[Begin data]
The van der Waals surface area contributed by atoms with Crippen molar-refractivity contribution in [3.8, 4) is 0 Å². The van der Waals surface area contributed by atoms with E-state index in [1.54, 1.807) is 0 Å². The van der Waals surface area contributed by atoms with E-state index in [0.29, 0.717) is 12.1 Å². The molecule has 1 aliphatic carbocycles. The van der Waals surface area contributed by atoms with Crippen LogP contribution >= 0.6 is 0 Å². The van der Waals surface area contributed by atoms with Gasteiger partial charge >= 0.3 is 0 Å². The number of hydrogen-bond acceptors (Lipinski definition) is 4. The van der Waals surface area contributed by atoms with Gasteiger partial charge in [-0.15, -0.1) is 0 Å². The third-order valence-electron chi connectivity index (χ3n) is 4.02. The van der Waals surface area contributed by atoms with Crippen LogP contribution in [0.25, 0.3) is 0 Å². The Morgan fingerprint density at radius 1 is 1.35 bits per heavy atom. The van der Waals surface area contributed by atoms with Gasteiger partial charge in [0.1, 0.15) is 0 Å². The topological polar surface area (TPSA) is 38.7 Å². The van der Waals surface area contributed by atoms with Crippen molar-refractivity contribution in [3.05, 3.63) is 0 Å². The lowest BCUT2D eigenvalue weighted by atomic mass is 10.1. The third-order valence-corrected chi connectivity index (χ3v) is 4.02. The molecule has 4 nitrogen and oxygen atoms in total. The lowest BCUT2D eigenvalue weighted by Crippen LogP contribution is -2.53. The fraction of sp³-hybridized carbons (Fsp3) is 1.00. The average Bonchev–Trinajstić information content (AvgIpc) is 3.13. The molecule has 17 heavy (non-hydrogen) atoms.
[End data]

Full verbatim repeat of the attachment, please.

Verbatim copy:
The van der Waals surface area contributed by atoms with Crippen molar-refractivity contribution in [3.8, 4) is 0 Å². The van der Waals surface area contributed by atoms with E-state index in [1.54, 1.807) is 0 Å². The van der Waals surface area contributed by atoms with E-state index in [0.29, 0.717) is 12.1 Å². The molecule has 1 aliphatic carbocycles. The van der Waals surface area contributed by atoms with Crippen LogP contribution >= 0.6 is 0 Å². The van der Waals surface area contributed by atoms with Gasteiger partial charge >= 0.3 is 0 Å². The number of hydrogen-bond acceptors (Lipinski definition) is 4. The van der Waals surface area contributed by atoms with Gasteiger partial charge in [-0.15, -0.1) is 0 Å². The third-order valence-electron chi connectivity index (χ3n) is 4.02. The van der Waals surface area contributed by atoms with Crippen LogP contribution in [0.25, 0.3) is 0 Å². The Morgan fingerprint density at radius 1 is 1.35 bits per heavy atom. The van der Waals surface area contributed by atoms with Gasteiger partial charge in [0.1, 0.15) is 0 Å². The topological polar surface area (TPSA) is 38.7 Å². The van der Waals surface area contributed by atoms with Crippen molar-refractivity contribution in [3.05, 3.63) is 0 Å². The lowest BCUT2D eigenvalue weighted by atomic mass is 10.1. The third-order valence-corrected chi connectivity index (χ3v) is 4.02. The molecule has 4 nitrogen and oxygen atoms in total. The lowest BCUT2D eigenvalue weighted by Crippen LogP contribution is -2.53. The fraction of sp³-hybridized carbons (Fsp3) is 1.00. The average Bonchev–Trinajstić information content (AvgIpc) is 3.13. The molecule has 17 heavy (non-hydrogen) atoms.